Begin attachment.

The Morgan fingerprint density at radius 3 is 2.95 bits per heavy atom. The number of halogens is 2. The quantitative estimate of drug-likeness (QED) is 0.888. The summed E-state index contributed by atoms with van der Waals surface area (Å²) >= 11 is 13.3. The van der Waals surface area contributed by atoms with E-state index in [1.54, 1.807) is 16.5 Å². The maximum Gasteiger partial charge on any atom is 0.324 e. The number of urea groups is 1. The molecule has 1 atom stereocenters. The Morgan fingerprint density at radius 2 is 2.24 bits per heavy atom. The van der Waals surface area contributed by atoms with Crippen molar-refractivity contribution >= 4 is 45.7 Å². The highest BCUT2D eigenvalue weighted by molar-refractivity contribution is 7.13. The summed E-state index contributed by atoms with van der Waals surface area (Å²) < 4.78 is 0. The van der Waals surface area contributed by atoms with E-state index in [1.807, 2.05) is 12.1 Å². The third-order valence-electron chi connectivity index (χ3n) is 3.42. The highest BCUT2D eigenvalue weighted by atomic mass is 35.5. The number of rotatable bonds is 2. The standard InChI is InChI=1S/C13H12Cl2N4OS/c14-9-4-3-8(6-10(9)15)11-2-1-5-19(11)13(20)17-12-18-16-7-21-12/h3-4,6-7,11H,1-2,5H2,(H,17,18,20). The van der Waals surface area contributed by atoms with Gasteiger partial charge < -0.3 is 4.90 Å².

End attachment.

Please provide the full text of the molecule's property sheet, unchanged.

The Morgan fingerprint density at radius 3 is 2.95 bits per heavy atom. The number of halogens is 2. The quantitative estimate of drug-likeness (QED) is 0.888. The summed E-state index contributed by atoms with van der Waals surface area (Å²) >= 11 is 13.3. The van der Waals surface area contributed by atoms with E-state index in [1.54, 1.807) is 16.5 Å². The maximum Gasteiger partial charge on any atom is 0.324 e. The number of urea groups is 1. The molecule has 1 atom stereocenters. The Morgan fingerprint density at radius 2 is 2.24 bits per heavy atom. The van der Waals surface area contributed by atoms with Crippen molar-refractivity contribution >= 4 is 45.7 Å². The highest BCUT2D eigenvalue weighted by molar-refractivity contribution is 7.13. The summed E-state index contributed by atoms with van der Waals surface area (Å²) < 4.78 is 0. The van der Waals surface area contributed by atoms with E-state index in [1.807, 2.05) is 12.1 Å². The third-order valence-electron chi connectivity index (χ3n) is 3.42. The highest BCUT2D eigenvalue weighted by atomic mass is 35.5. The number of rotatable bonds is 2. The standard InChI is InChI=1S/C13H12Cl2N4OS/c14-9-4-3-8(6-10(9)15)11-2-1-5-19(11)13(20)17-12-18-16-7-21-12/h3-4,6-7,11H,1-2,5H2,(H,17,18,20). The van der Waals surface area contributed by atoms with Gasteiger partial charge < -0.3 is 4.90 Å².